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"Naked in New York" Clothes Bland Fare in Faux Zaniness

By Edith Replogle


Naked in New York

directed by Dan Algrant

starring Kathleen Turner, Timothy Dalton and Ralph Macchio

at Loews Harvard Square

"I don't need any of your Ivy League bullshit!" screams the producer to the play-wright, making the only real reference to the fact that the self-absorbed, whiny couple featured in Dan Algrant's latest film, "Naked in New York," is a product of, you guessed it--Harvard University. Oh yes, the producer (Tony Curtis) also finds an opportunity to ask why Jake (Eric Stoltz), the persecuted playwright, "has his ass in Cambridge instead of my office!" Poor Harvard is suffering a two-pronged movie attack from former student Alek Keshishian '83's latest depiction in "With Honors," and now from this movie.

The plot of "Naked in New York" is quite simple. Jake meets Joanne (Mary-Louise Parker) at Harvard; they have problems after graduation because they want to pursue their won careers. Oh, and they're artsy: he writes plays; she takes pictures. They both have so much artistic fervor, in fact, that Jake disses Joanne to work with a slimy producer and a soap-opera star in New York, while Joanne disses Jake to chase a wheeler-dealer gallery owner around the country in his private jet.

Jake narrates the movie in a self-conscious, confessional tone while driving a BMW and wearing a yuppie suit. His monologue, filled with whiny rationalizations for his non-committal lifestyle, is primarily concerned with being "normal". He first bemoans the fact that all his friends have married while he has not, and then goes on to detail exactly how abnormal his life has been. The action of the movie is interspersed with these monologues.

In an obvious attempt at explore Jake's inner psyche, the movie gets lost along the way, caught up in its own artistic gimmicry. It fails to render any of its allegedly soulful characters believable--or even likeable. Instead, Jake's profound quest in life (for a brilliant career and a beautiful wife, of course) becomes a megalomaniacal alternate reality where the world centers upon him. Gorillas give him advice, faces carved into a stone wall give him advice, and important people from his life keep popping up at random times to give him advice. This kooky, off-the-wall style in entertaining at first, but quickly gets old.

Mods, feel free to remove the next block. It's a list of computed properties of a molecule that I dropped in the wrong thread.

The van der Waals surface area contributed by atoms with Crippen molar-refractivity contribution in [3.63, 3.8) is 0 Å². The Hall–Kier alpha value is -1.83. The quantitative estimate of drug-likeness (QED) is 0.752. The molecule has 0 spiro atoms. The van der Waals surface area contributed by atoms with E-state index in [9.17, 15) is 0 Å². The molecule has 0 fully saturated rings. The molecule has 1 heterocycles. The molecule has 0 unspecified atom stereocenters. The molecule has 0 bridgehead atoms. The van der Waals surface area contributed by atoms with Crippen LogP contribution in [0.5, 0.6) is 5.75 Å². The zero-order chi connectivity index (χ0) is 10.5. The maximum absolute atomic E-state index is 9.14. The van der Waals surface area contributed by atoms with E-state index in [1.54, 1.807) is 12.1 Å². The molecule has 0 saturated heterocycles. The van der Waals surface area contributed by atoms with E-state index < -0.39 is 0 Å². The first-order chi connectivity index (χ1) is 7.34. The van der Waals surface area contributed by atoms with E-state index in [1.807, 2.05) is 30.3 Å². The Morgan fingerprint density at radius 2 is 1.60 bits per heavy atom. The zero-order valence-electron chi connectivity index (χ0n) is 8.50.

The movie indicates how Jake inhabited this solipsistic reality even as a baby, when he was spun around on a lazy-susan at a Chinese restaurant. From his perspective, the world literally revolved around him.

Because of, or aside from the Jake's egocentricity, the other main characters are decidedly unreal. Joanne, Jake's sunshine on a cloudy day, is more or less consumed by her permanent spaced-out fog, and never expresses passion for him very convincingly. Ralph Macchio, appearing as Chris's prepubescent-looking best friend, undermines his karate kid persona with a wussy performance. Flailing emotionally throughout the movie, Macchio is especially unconvincing in his rendition of Chris's repressed homosexual love for Jake.

No less distressingly, truly spectacular actors appear in farcical and overdone bit parts, Whoppi Goldberg fulfils the rather insignificant role of Jake's mother's quirky side-kick, as well as popping up successively as a hard-hat construction worker, a marching band conductor on an interstate, and the mask of comedy in the stone-work of an off-Broadway theater. Kathleen Turner appears as a over-sexed soap-opera star who, in spite of her potentially exciting role as temptress, never makes her presence felt. Timothy Dalton is, however, somewhat elegant in his suave portrayal of the wheeler-dealer gallery owner, though his supposedly strong feelings for Joanne have seem tacked-on.

Although "Naked in New York" has a talented cast, and is artsy in the latest sort of surreal-random style (and with-it enough to make fun of traditional black-shirt despairing types of artsyness) a layer of superficiality suffocates the film, rendering it tiresome.

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